Geoff has done several other Disney projects besides Pirates 5.  (All Pirates movies since the first, Lone Ranger, Christopher Robin, Odd Life of Timothy Green). And I have to say that I would rather JNH return for the sequel, as that would allow him to expand on his fantastic score for the first film.@George<br><br>To be fair, Interstellar is a genuine masterpiece score and maybe one my favorite score of all time, but I am not sure when Nolan will allow Zimmer to return to that type of scoring. <br><br>Hell, Time is my favorite cue ever, but again, I am not sure if Nolan is interested in that kind of music anymore.  <br><br>I guess we will see with Tenet. And yes, I absolutely think Göransson can be a future star in the making and if anyone is allow write his or her own "Time" cultural moment, it may as well be him.@mephariel @mpolonest123 - glad I’m not the only one who’s more excited for those compared to cold and dark Nolan/Zimmer scores. I’m kinda over those to be honest.And if I’m completely honest, I’m more excited by WW84, Spongebob, Top Gun, and Dark Phoenix than another potential Nolan collab.@mephariel <br>I can definitely see that, especially with King Arthur and Spiderverse. I do think his music adds a lot to the films he scores (Steve Jobs and Man From Uncle being two great examples) where he consistently switches up styles and tones to keep things fresh. Maybe not the strongest theme writer but I do love his approaches.
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Hans ZimmerGeoff ZanelliJim DooleyClay Duncan
ComposerAdditional MusicAdditional MusicAdditional Music
Matchstick Men (Complete Score)
Label: Unofficial Release
Length: 131'19
HZimmer.com rating:        Not yet rated
Fans rating:     rate at 1 out of 5 rate at 2 out of 5 rate at 3 out of 5 rate at 4 out of 5 rate at 5 out of 5   2/5 (3525 votes)
  1. Flim Flam (0:15)
  2. Ichi Ni San (3:03)
  3. Prizes (1:30)
  4. Victim Of Fraud (0:53)
  5. Open Window (0:57)
  6. Grocery Store (1:33)
  7. Losing The Pills (1:36)
  8. Shoes Off (0:19)
  9. Shrink (0:51)
  10. I Have A Daughter? (1:20)
  11. Suzi's Topology (0:50)
  12. Meeting Angela (2:27)
  13. Lunch (0:50)
  14. Frechette (0:53)
  15. Moving In (2:00)
  16. Obsessive Compulsive (2:05)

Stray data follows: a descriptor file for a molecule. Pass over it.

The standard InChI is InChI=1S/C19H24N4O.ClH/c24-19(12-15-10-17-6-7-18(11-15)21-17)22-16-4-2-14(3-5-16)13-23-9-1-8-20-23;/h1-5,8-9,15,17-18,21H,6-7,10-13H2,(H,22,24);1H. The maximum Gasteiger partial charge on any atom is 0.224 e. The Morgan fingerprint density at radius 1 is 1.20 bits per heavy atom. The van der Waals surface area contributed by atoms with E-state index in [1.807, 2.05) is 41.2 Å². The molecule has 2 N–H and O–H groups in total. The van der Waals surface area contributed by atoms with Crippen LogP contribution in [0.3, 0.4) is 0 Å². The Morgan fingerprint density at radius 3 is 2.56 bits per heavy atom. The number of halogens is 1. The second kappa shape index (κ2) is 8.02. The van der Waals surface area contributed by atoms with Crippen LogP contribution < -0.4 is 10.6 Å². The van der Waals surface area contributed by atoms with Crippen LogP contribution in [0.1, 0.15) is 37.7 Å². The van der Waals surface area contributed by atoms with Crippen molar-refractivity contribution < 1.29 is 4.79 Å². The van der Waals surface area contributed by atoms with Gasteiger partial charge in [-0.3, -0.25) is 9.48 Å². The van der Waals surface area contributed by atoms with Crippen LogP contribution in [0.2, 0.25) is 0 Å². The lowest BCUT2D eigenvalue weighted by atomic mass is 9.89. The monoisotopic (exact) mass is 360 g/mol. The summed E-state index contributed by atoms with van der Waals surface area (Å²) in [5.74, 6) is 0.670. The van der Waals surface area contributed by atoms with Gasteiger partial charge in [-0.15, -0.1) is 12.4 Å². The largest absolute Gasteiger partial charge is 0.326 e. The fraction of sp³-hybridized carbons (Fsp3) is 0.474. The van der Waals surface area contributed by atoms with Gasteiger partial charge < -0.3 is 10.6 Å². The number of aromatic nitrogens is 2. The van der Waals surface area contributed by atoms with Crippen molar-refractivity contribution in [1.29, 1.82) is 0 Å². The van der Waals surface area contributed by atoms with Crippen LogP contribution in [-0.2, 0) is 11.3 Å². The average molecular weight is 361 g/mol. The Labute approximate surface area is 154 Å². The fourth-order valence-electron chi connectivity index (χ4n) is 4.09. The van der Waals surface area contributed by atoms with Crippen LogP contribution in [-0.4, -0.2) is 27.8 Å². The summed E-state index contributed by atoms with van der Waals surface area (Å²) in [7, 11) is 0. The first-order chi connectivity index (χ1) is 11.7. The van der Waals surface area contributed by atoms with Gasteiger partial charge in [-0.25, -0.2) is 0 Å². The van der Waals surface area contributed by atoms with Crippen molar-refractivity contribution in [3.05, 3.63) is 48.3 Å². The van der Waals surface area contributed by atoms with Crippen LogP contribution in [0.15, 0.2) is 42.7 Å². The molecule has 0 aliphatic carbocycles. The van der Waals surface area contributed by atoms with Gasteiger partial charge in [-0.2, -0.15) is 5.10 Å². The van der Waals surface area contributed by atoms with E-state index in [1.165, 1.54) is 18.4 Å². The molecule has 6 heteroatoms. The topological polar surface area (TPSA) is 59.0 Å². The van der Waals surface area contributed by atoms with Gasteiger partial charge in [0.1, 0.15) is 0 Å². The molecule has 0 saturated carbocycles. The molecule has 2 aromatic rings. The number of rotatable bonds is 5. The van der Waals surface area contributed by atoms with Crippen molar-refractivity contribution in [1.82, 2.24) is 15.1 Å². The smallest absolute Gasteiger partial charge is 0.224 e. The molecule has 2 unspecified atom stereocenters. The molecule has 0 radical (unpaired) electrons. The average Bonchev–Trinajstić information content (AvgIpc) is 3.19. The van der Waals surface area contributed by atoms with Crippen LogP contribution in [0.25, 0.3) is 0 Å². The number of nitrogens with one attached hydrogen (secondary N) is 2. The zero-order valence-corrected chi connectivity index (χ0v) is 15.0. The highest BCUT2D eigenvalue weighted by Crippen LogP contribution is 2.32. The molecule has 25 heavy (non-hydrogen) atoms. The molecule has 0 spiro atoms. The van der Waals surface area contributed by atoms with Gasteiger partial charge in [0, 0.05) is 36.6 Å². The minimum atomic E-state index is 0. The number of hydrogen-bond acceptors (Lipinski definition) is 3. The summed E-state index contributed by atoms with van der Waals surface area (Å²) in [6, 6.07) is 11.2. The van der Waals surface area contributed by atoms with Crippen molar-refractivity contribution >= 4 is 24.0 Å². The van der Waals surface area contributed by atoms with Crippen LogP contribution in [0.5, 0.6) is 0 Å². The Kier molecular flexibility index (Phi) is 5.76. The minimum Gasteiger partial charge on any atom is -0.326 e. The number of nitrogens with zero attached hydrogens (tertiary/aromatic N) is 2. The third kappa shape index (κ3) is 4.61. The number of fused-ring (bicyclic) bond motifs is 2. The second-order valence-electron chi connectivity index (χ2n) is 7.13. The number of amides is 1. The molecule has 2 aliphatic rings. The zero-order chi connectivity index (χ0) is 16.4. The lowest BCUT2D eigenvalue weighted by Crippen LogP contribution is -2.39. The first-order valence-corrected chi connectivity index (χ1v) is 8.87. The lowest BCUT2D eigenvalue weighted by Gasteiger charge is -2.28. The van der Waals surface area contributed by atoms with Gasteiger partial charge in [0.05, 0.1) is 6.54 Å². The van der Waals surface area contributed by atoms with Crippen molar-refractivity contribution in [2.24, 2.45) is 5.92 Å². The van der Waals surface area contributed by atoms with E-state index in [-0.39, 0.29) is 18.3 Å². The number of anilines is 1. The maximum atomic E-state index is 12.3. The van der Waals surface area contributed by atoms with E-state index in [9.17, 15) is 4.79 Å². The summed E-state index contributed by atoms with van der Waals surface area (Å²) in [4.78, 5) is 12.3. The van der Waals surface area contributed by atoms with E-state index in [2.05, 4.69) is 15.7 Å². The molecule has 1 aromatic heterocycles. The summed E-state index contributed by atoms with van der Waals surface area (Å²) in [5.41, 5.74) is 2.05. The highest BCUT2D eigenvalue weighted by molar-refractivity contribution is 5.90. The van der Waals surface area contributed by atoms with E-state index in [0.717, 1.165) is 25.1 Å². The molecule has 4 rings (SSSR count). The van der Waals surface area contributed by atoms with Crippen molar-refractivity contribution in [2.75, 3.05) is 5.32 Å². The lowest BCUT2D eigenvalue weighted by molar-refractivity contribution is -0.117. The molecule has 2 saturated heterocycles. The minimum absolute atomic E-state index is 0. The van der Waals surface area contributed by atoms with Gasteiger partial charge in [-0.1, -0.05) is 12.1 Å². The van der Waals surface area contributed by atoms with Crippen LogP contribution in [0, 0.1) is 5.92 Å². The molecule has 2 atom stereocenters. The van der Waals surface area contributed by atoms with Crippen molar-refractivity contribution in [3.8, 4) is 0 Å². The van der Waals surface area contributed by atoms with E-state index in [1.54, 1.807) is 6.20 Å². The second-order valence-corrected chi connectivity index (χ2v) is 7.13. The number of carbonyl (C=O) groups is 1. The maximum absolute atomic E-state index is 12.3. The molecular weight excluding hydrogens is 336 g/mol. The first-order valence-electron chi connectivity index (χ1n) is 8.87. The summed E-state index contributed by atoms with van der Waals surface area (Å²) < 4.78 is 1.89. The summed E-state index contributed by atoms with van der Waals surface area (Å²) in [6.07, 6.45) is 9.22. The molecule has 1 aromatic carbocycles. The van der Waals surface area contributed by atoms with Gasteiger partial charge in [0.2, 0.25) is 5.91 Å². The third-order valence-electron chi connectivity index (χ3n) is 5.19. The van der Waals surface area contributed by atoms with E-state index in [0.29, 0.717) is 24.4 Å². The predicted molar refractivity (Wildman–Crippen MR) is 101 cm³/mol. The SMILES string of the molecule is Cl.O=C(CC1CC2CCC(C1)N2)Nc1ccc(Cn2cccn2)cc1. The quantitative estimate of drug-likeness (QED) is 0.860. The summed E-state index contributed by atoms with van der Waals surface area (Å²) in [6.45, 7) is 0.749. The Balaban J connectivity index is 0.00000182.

17. The Club (0:43)
  18. Let Us Greed (1:17)
  19. Nosy Parker (1:35)
  20. Con Artist Teaching (2:05)
  21. Not Bad (4:31)
  22. Realizing (0:43)
  23. Scouting (1:48)
  24. In The Airport (0:55)
  25. Do You Mind If I Seat There? (1:36)
  26. Walk Him To The Plane (1:18)
  27. Airport Con (1:15)
  28. Do I Get A Cut? (1:40)
  29. Parking Escape (0:57)
  30. Angela Arrested Before (1:41)
  31. No More Cigarettes (1:18)
  32. No More Pills (1:29)
  33. Vitamins (1:02)
  34. Visiting Klein (1:45)
  35. Frechette is Shot (4:33)
  36. Heaven (0:45)
  37. Interrogation (1:27)
  38. Dear Roy (2:53)
  39. No Baby (1:53)
  40. Carpeteria (3:19)
  41. I'm Grown Up (1:16)
  42. Happy Ending (2:27)
  43. Waltz Suite (3:05)
  44. Flim Flam (Alternate I) (0:16)
  45. Flim Flam (Alternate II) (0:16)
  46. Ichi Ni San (Alternate I) (1:49)
  47. Ichi Ni San (Alternate II (2:55)
  48. Losing The Pills (Alternate) (1:35)
  49. Shoes Off (Alternate) (0:19)
  50. I Have A Daughter? (Alternate) (1:21)
  51. Meeting Angela (Alternate I) (2:31)
  52. Meeting Angela (Alternate II) (1:37)
  53. Lunch - Frechette (Alternate I) (2:33)
  54. Lunch - Frechette (Alternate II) (2/33)
  55. Moving In (Alternate I) (2:00)
  56. Moving In (Alternate II) (2:03)
  57. Obsessive Compulsive (Alternate) (2:36)
  58. The Club (Alternate I) (0:42)
  59. The Club (Alternate II) (0:44)
  60. Let Us Greed (Alternate I) (1:16)
  61. Let Us Greed (Alternate II) (1:27)
  62. Not Bad (Alternate) (4:31)
  63. Scouting (Alternate) (1:46)
  64. Do You Mind If I Seat There? (Alternate I) (1:37)
  65. Do You Mind If I Seat There? (Alternate II) (1:40)
  66. Walk Him To The Plane (Alternate) (1:32)
  67. Airport Con (Alternate I) (3:53)